Upcoming tariffs and a possible trade war with China could negatively effect Tazewell county farmers, who have already been impacted by tariff talks.
Recent economic tensions between the United States and other nations, most notably China have driven down the prices of agricultural commodities like corn, soybean and hogs. Because Illinois is one of the country’s leading producers of all three commodities, Tazewell County farmers could be among those adversely affected by a prospective trade war with China.
“The tariff talk with China has really impacted the prices of corn, soybean and hogs,” said Kent Kleinschmidt, president of the Tazewell County Farm Bureau.
The mutual threats of tariffs between the Trump administration and the Chinese government, Kleinschmidt added, are only the latest development in a trend that has seen low worldwide corn and soybean prices for the past several years.
“We’ve had good production since 2012, which was a drought year,” he said. “We’re in a world market. If we have a good yield and other countries do too, then there is a global surplus of grain. If there is a big supply, prices go down.”
The current average cost per bushel of corn on the world market is slightly over $3, while the average price of soybeans is slightly over $8 per bushel. Kleinschmidt estimated that the average farmer, depending on production costs, could make a profit at $4 per bushel of corn and $9 per bushel of soybeans.
“It’s not a very rosy picture on commodity prices,” he said. “When prices are this low, we need more bushels to sell.”
Although it is too early to tell if Tazewell County farmers will be able to grow and sell enough commodities to make up for low prices, Kleinschmidt said that signs for a productive crop yield are encouraging. The southern part of the county has gone short of rain in comparison to other areas of Tazewell like Morton or Tremont. However, he believes that the rainfall throughout the county was adequate for a productive growing season and harvest.
“The weather this year has been kind of funny,” he said. “We really didn’t have a spring. We went from cold and wet in April, then started to warm up at the end of the month. Everybody pretty much got their corn planted in April, and we actually went through a dry spell in May in southern Tazewell until we got rain right at the end of the month. Since then, we have enough rain to keep it going. Your yard grass is always a good indicator, and we’ve been mowing every week so far. That’s always a good sign. If there’s enough moisture for your grass to grow, there is probably enough for our crops.”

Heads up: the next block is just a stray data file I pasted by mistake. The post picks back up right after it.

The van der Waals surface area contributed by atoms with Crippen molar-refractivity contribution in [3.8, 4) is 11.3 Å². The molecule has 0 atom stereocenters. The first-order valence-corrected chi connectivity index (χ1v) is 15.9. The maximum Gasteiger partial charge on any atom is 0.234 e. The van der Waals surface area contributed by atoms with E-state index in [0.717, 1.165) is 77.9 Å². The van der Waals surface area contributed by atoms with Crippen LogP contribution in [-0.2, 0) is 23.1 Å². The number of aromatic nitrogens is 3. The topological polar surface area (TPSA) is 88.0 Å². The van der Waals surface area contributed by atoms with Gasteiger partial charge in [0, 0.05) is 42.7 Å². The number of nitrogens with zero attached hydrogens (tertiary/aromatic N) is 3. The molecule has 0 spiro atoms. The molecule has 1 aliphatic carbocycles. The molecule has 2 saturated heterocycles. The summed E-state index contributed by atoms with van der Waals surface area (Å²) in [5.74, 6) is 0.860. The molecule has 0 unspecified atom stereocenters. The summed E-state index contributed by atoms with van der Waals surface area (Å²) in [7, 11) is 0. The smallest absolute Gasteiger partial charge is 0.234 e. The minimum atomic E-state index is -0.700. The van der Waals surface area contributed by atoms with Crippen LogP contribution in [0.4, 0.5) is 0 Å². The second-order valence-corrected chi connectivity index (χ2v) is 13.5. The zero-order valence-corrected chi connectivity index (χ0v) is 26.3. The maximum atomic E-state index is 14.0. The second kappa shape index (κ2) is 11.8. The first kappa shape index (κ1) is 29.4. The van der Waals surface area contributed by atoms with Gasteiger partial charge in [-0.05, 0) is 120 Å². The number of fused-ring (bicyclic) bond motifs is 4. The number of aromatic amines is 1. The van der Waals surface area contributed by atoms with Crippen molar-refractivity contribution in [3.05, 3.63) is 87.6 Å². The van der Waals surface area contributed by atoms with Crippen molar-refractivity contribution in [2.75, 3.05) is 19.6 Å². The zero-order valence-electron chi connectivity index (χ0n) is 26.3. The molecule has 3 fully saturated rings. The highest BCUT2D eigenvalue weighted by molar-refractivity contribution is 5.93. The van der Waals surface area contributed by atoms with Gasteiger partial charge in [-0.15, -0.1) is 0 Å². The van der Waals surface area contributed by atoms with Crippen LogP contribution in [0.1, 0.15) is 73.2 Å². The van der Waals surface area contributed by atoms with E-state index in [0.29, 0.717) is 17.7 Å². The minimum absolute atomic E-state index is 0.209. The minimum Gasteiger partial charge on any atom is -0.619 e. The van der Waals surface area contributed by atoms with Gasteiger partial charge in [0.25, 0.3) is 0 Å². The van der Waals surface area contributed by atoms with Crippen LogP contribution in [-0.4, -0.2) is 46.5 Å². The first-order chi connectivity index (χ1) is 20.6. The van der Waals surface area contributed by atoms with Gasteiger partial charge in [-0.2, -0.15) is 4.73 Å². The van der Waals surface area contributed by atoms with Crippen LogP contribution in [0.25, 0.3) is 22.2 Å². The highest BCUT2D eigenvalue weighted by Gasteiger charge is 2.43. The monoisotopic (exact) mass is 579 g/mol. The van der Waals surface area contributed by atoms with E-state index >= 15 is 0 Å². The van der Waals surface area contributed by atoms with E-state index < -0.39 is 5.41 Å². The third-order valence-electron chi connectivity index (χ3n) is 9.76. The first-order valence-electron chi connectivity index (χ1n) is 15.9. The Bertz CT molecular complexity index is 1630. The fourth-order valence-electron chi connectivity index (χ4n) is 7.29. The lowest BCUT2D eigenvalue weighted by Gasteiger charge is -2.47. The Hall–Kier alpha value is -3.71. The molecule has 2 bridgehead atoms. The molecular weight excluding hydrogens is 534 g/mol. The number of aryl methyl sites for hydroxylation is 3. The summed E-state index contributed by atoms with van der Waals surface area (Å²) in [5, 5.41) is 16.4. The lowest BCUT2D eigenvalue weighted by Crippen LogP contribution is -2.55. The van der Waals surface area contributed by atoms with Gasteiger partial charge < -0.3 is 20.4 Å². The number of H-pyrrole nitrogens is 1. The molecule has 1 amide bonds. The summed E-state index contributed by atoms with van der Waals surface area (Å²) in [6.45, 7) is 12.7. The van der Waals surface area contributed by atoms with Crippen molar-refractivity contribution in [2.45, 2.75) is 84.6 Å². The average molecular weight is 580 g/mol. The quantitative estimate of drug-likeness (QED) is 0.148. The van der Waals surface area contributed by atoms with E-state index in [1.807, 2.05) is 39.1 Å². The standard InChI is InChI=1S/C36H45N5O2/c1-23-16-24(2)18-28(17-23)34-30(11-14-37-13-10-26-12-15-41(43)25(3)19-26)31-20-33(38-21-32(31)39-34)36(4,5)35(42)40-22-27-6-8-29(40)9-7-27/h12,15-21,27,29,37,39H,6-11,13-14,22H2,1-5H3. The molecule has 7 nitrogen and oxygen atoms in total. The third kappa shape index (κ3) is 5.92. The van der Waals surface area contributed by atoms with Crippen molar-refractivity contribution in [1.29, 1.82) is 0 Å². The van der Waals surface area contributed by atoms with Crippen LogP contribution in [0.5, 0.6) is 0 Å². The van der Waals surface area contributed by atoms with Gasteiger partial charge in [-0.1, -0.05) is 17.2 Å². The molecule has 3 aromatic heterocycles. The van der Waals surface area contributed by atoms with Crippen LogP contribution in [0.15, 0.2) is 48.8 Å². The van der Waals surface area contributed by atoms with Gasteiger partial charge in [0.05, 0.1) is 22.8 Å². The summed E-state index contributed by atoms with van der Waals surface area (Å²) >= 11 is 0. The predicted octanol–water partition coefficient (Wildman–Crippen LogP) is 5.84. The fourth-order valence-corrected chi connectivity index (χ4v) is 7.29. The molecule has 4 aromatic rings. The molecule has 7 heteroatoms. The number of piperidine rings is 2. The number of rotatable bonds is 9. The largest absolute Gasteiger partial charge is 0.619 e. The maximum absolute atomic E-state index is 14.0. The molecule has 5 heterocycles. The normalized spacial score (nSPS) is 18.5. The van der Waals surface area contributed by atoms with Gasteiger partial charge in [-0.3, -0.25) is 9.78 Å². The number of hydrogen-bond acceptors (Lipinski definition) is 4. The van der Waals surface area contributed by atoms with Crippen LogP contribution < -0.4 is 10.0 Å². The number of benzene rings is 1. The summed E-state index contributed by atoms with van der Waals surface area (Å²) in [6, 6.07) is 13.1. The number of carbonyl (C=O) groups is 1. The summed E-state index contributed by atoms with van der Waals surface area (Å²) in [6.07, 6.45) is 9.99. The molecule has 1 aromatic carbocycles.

So far, there do not seem to be issues with Tazewell County with crop-destroying fungi. However, voracious Japanese beetles present a nuisance for local farmers.
“I was at the edge of a beanfield last week, and I could see where the Japanese beetles had eaten on the leaves,” said Kleinschmidt. “They can do that, and they can also eat the silk on the ears of corn. But they aren’t so bad that you have to treat them. I was hoping they were on their way out and would never come back. But that didn’t happen this year.”
Tazewell County Farm Bureau Manager Emily Rogier concurred that early developments paint a heartening picture for agricultural productivity in Tazewell County.
“Yields are looking up so far,” she said. “Farmers are just wrapping up the winter wheat harvest, and their yields are looking to be higher than expected.”
According to the 2012 Census of Agriculture, Tazewell County contains 337,376 acres of farmland. The chief commodities grown on those acres are field corn and soybeans. However, the county also produces pumpkins, feed corn, and specialty crops.
“There are a lot of specialty crops being grown in sandy areas in the western part of the county, including green beans, peas, sweet corn and popcorn,” said Kleinschmidt.